For Immediate Release
Contact: Kyla Kruse, 217-546-6815
Keeping Your Children Safe While Outside
(SPRINGFIELD, IL) — Signs of spring are all around us, and many of us have been enjoying the unseasonably warm weather. While it is good that we get fresh air and sunshine, there are hazards that we need to make sure kids are aware of to keep them safe.
"It is important to talk to them about staying safe. Electric utility equipment can be part of the landscape, and they must understand that they need to stay away from it," says Molly Hall, executive director of the Safe Electricity program.
Here are some safety tips to share with children before they head outside to play:
- Never enter an electrical substation for any reason. If a ball or other toy goes over the fence, call your utility for help. Additionally, use caution near solar panels and wind turbines.
- Stay away from pad mounted transformers, which are those green metal boxes that contain the above ground portion of an underground electrical installation. These cabinets carry high voltages and are safe when locked, but they can be deadly if someone reaches inside. If you see one in your neighborhood that is open, call authorities and your utility immediately.
- Never climb trees near power lines. They could be conductors of electricity if branches touch the wires. Even if branches are not touching power lines, they could if weight from a child is added.
- Do not fly kites or model planes near overhead power lines or electrical substations. A kite string can conduct electricity from an overhead power line to the person on the ground.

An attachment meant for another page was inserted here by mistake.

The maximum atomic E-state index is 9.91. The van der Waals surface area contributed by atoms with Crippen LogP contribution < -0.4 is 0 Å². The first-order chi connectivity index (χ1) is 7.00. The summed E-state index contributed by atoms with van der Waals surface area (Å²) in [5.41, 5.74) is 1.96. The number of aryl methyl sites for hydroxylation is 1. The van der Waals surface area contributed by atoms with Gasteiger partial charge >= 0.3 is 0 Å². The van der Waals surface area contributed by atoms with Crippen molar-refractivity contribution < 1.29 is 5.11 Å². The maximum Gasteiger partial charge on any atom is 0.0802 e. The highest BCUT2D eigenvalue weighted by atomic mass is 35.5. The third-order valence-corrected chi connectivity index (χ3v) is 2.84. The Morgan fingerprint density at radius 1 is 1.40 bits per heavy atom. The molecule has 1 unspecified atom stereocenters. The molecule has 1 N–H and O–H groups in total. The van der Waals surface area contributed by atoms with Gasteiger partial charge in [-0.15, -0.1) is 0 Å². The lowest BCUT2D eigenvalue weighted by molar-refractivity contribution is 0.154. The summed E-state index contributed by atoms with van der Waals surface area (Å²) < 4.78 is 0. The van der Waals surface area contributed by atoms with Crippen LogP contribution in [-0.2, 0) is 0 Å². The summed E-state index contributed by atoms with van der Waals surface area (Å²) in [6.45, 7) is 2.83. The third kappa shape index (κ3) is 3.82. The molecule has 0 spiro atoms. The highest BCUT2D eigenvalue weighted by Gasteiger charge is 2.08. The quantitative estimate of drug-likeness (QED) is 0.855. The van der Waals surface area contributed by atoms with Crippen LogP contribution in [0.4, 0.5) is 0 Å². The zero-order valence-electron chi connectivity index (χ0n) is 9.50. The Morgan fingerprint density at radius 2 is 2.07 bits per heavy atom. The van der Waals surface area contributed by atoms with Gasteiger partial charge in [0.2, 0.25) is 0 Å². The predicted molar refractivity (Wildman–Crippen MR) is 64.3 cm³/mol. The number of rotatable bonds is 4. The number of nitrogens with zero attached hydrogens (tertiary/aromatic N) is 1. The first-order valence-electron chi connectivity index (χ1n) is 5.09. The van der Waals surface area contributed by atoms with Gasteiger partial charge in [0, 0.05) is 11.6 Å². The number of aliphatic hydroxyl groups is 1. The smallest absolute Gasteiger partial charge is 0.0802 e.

- Storm fronts can move rapidly, and lightning is a potential danger 10 miles in advance of a storm. The rule of thumb from the National Weather Service is, "when thunder roars, go indoors." Make sure kids know not to seek shelter under a tree or open picnic shelter.
- Ensure your children are protected from the electrical service connection to your home. Keep ladders or long poles stowed and away from youngsters who might be tempted to use them to reach the wires connected to your house.
- If electric wires in your neighborhood have sagged for some reason or a tree limb has pushed the line out of place, keep your neighborhood safe by alerting your electric utility.
For more information on electrical safety and to see videos about power line safety, visit SafeElectricity.org.
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The Energy Education Council is a 501 (c) 3 non-profit organization dedicated to promoting electrical safety and energy efficiency. Established in 1952, the Council is headquartered within the University of Illinois Extension, and serves as a forum for diverse utility and energy organizations to collaborate on the mutually vital issues of efficiency and safety. Learn more at www.EnergyEdCouncil.org.